There is little question in the present case that the alleged contacts, NeatO's Internet sales of self-adhesive labeling systems, is closely related to the present action. The products being sold on NeatO's website incorporate the technology of the '446 Patent at issue. The question therefore is whether NeatO's website constitutes minimum contacts with the forum state sufficient to exercise personal jurisdiction over it.

Although several district courts have had an opportunity to rule on the issue, see, e.g., Millennium Enterprises, Inc. v. Millennium Music, LP, 33 F. Supp. 2d 907 (D.Or.1999) (and cases cited therein), Circuit Court decisions on the issue are understandably scarce, as the Internet has only come into common usage in the last several years. Two decisions are instructive in determining whether the exercise of jurisdiction is proper: the Ninth Circuit's decision in Cybersell, Inc. v. Cybersell, Inc., 130 F.3d 414 (9th Cir.1997), and the Sixth Circuit's decision in CompuServe v. Patterson, 89 F.3d 1257 (6th Cir.1996).[6] In Cybersell, the Ninth Circuit found that posting a website which forum residents could access, without any other activity in the forum, was insufficient to subject the site's owner to personal jurisdiction. In that case, the Ninth Circuit ruled that "the essentially passive nature of [the defendant's] activity in posting a home page on the World Wide Web that allegedly used the service mark of [the plaintiff] does not qualify as purposeful activity invoking the benefits and protections of [the forum state]." But the Ninth Circuit noted that "`[i]nteractive' web sites present somewhat different issues," and that the defendant had "conducted no commercial activity over the Internet in [the forum state]." Id. at 418-419. Thus, the Cybersell case is distinguishable from the present case in that NeatO has undertaken commercial activity on its website and has offered for sale and sold its products to California citizens via the Internet.

The Sixth Circuit's decision in CompuServe addressed the emerging commercial realities of the Internet when it stated that "[s]omeone ... who employs a computer network service like CompuServe to market a product can reasonably expect disputes with that service to yield lawsuits in the service's home state." 89 F.3d at 1268. In that case, CompuServe, a major national Internet service provider, sued Patterson, one of its customers who had used its service to market several shareware software products. Patterson claimed that several products that CompuServe marketed to its customers had used Patterson's software and trademarks. CompuServe filed a declaratory judgment action when Patterson demanded $100,000 to settle *1078 his claims. The Sixth Circuit held that since Patterson had used CompuServe as an agent through which to sell his products, he could be subjected to the jurisdiction of CompuServe's home forum. But the Sixth Circuit explicitly stated that it did not reach the question whether "Patterson would be subject to suit in any state where his software was purchased or used." Id. at 1268 (emphasis in original).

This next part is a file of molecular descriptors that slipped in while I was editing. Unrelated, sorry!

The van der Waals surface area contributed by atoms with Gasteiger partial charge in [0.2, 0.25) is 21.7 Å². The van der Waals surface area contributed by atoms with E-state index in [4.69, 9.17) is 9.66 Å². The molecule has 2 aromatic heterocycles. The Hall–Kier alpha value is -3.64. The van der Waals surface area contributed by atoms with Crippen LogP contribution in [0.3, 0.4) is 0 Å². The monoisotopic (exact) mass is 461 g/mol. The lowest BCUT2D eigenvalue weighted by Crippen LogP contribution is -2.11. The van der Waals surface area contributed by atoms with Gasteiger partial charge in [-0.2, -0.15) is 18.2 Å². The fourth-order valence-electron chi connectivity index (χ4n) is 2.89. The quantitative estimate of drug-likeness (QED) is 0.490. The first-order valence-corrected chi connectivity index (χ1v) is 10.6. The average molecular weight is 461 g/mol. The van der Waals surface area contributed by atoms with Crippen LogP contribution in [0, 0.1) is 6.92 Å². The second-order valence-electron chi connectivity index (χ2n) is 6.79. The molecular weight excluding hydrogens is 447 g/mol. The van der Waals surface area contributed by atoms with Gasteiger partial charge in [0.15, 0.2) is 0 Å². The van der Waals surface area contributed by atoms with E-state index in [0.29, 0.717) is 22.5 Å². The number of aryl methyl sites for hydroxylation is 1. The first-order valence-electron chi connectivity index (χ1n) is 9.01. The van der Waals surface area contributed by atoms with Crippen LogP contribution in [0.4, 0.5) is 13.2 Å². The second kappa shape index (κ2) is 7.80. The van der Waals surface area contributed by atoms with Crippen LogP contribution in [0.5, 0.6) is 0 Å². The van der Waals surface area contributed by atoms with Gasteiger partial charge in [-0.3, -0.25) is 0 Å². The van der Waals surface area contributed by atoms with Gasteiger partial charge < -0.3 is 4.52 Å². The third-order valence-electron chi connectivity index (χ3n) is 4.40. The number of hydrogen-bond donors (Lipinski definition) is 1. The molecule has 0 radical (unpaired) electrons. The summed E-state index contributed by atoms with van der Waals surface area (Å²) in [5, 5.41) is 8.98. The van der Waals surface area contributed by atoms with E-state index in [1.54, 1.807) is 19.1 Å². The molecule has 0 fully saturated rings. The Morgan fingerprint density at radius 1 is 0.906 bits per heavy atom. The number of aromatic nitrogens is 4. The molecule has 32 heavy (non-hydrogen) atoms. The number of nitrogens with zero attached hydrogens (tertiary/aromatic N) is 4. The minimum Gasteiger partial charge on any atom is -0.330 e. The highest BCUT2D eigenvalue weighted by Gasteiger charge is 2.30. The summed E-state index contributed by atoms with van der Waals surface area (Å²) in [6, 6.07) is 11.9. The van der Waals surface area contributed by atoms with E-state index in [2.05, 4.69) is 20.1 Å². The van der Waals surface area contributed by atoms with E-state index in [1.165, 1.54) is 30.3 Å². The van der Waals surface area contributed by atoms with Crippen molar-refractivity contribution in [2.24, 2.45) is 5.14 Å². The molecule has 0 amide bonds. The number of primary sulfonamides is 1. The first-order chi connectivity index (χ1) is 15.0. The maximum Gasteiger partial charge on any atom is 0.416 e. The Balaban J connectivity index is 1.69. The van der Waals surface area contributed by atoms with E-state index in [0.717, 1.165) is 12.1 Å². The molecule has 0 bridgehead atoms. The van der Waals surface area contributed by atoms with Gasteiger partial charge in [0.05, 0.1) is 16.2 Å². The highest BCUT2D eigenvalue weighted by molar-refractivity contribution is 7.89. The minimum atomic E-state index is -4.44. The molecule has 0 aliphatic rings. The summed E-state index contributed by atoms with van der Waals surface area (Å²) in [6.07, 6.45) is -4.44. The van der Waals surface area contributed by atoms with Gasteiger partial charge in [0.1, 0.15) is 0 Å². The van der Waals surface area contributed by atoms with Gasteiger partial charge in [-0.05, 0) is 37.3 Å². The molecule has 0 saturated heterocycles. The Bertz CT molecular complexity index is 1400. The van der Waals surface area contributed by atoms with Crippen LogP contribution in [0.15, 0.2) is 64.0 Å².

A synthesis of these two cases creates the outline of a rule where personal jurisdiction is not appropriate when a website is merely a passive, either as an advertisement or for informational purposes, but is appropriate when an entity is conducting business over the Internet. In Zippo Manufacturing Co. v. Zippo Dot Com, Inc., 952 F. Supp. 1119, 1124 (W.D.Pa.1997), a federal district court in Pennsylvania found that a sliding scale existed between these two points, and the constitutionality of exercising jurisdiction was "directly proportionate to the nature and quality of commercial activity that an entity conducts over the Internet." Id.

In the instant case, the nature of NeatO's website is highly commercial. Although NeatO's website provides information about the company, customer service, and technical support, a substantial portion of the site is dedicated to allowing the consumer to purchase NeatO's products on-line.[7] NeatO's on-line sales constitutes conducting business over the Internet, and therefore under the test enumerated in Zippo, 952 F. Supp. at 1124, asserting personal jurisdiction comports with due process.